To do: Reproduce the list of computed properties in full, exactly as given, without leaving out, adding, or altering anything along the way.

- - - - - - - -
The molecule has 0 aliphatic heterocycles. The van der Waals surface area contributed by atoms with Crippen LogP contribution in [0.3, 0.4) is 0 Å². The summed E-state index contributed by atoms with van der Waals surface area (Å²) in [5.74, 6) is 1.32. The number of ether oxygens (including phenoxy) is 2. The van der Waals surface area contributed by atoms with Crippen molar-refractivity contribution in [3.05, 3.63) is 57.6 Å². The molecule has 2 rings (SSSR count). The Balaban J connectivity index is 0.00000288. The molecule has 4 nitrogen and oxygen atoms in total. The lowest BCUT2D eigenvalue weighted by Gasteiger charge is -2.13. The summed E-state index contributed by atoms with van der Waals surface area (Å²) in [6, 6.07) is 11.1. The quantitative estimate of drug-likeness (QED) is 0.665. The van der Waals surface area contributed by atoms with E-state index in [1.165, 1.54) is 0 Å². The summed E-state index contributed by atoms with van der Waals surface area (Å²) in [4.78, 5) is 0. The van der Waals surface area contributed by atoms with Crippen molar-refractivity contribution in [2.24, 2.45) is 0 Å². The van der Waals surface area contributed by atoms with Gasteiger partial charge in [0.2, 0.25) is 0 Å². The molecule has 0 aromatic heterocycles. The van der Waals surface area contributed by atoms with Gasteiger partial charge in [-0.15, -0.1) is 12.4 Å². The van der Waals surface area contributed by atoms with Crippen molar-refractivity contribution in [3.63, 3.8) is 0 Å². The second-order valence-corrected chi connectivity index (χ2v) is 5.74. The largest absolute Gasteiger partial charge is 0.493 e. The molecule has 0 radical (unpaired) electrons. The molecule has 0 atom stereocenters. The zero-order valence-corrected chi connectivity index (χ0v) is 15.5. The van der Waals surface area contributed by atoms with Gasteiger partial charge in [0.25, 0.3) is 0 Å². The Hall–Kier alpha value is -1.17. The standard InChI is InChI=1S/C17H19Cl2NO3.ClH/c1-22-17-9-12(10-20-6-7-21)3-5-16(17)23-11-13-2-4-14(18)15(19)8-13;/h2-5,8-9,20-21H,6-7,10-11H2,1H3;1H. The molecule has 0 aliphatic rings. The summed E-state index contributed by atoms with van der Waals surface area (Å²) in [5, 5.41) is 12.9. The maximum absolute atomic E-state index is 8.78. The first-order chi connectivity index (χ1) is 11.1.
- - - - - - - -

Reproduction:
The molecule has 0 aliphatic heterocycles. The van der Waals surface area contributed by atoms with Crippen LogP contribution in [0.3, 0.4) is 0 Å². The summed E-state index contributed by atoms with van der Waals surface area (Å²) in [5.74, 6) is 1.32. The number of ether oxygens (including phenoxy) is 2. The van der Waals surface area contributed by atoms with Crippen molar-refractivity contribution in [3.05, 3.63) is 57.6 Å². The molecule has 2 rings (SSSR count). The Balaban J connectivity index is 0.00000288. The molecule has 4 nitrogen and oxygen atoms in total. The lowest BCUT2D eigenvalue weighted by Gasteiger charge is -2.13. The summed E-state index contributed by atoms with van der Waals surface area (Å²) in [6, 6.07) is 11.1. The quantitative estimate of drug-likeness (QED) is 0.665. The van der Waals surface area contributed by atoms with E-state index in [1.165, 1.54) is 0 Å². The summed E-state index contributed by atoms with van der Waals surface area (Å²) in [4.78, 5) is 0. The van der Waals surface area contributed by atoms with Crippen molar-refractivity contribution in [2.24, 2.45) is 0 Å². The van der Waals surface area contributed by atoms with Gasteiger partial charge in [0.2, 0.25) is 0 Å². The molecule has 0 aromatic heterocycles. The van der Waals surface area contributed by atoms with Gasteiger partial charge in [-0.15, -0.1) is 12.4 Å². The van der Waals surface area contributed by atoms with Crippen molar-refractivity contribution in [3.63, 3.8) is 0 Å². The second-order valence-corrected chi connectivity index (χ2v) is 5.74. The largest absolute Gasteiger partial charge is 0.493 e. The molecule has 0 radical (unpaired) electrons. The molecule has 0 atom stereocenters. The zero-order valence-corrected chi connectivity index (χ0v) is 15.5. The van der Waals surface area contributed by atoms with Gasteiger partial charge in [0.25, 0.3) is 0 Å². The Hall–Kier alpha value is -1.17. The standard InChI is InChI=1S/C17H19Cl2NO3.ClH/c1-22-17-9-12(10-20-6-7-21)3-5-16(17)23-11-13-2-4-14(18)15(19)8-13;/h2-5,8-9,20-21H,6-7,10-11H2,1H3;1H. The molecule has 0 aliphatic rings. The summed E-state index contributed by atoms with van der Waals surface area (Å²) in [5, 5.41) is 12.9. The maximum absolute atomic E-state index is 8.78. The first-order chi connectivity index (χ1) is 11.1.